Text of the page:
NYSDOH Advisory on Recommendations for BCG Live Single-Use Vials During Shortage
To address the shortage of Bacillus Calmette-Guerin (BCG) Live, a drug used in treatment of bladder cancer, the New York State Department of Health (NYSDOH) has issued interim infection control guidance permitting providers to treat multiple patients from the same single-use vial of BCG. This represents an exception to NYSDOH norms and to Centers for Disease Control’s Safe Injection Practices.
According to a July 5 advisory, sent to hospitals in New York, NYSDOH has concluded that during the shortage “the risk of infection related to sharing single-use vials is outweighed by the benefit of providing this treatment if effective controls are in place to ensure aseptic technique during reconstitution, administration and disposal.” Merck announced the shortage in January 2019, resulting in updated clinical guidance from urological and cancer associations allowing use of single-use vials on multiple patients during the shortage.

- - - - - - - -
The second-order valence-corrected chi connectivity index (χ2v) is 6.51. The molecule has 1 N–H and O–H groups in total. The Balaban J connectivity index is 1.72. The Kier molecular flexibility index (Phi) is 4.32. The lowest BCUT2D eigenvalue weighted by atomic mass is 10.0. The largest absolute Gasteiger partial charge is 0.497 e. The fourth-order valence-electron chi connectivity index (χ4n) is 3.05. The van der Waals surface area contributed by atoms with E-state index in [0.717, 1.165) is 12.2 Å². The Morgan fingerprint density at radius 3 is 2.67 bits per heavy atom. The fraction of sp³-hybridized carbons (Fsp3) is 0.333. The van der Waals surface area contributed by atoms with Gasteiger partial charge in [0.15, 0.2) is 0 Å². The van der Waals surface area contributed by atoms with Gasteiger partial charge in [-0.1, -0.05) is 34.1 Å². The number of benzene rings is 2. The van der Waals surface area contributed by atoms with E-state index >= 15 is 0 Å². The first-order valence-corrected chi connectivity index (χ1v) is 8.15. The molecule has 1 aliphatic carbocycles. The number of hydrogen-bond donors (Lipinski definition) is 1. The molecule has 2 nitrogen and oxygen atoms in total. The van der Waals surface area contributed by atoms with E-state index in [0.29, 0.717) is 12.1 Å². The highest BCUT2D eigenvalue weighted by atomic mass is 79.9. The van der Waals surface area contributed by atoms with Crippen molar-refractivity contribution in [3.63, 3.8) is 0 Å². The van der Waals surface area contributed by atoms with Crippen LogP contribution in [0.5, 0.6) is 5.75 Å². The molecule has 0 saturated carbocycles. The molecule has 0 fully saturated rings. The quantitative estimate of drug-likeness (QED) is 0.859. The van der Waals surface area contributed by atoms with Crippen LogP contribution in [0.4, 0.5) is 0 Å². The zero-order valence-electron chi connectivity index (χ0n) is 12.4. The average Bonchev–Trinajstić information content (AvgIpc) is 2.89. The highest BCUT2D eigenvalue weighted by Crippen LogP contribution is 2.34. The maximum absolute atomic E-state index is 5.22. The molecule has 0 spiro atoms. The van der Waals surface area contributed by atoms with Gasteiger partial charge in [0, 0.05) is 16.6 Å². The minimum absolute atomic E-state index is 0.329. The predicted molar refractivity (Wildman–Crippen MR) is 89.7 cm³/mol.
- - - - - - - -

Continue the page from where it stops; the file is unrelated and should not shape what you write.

NYSDOH recommends the following actions, which are quoted directly from the advisory:
- Ensure that written protocols are readily available for all staff who will be involved in the reconstitution, administration and disposal of BCG and related equipment. Ensure that these written protocols are based on the manufacturer’s instructions and the CDC’s safe injection guidelines except for the restriction on reuse of single-use vials.
- Ensure that all staff who prepare and administer BCG are doing so within the scope of their professional practice and are supervised by a physician.
- Ensure that this interim practice of sharing single-use vials of BCG is not allowed for any other medication and ensure that this interim practice does not continue after the shortage is resolved.
- Ensure that other issues surrounding the practice of using a single-use vial for more than one patient, such as billing/insurance issues, have been adequately addressed.
MLMIC encourages all providers to remain vigilant in the use of safe injections practices, and in particular, when using a single-dose vial for multiple injections to prevent cross-contamination and infection. For more information on safe injection practices, please see The One and Only Campaign.
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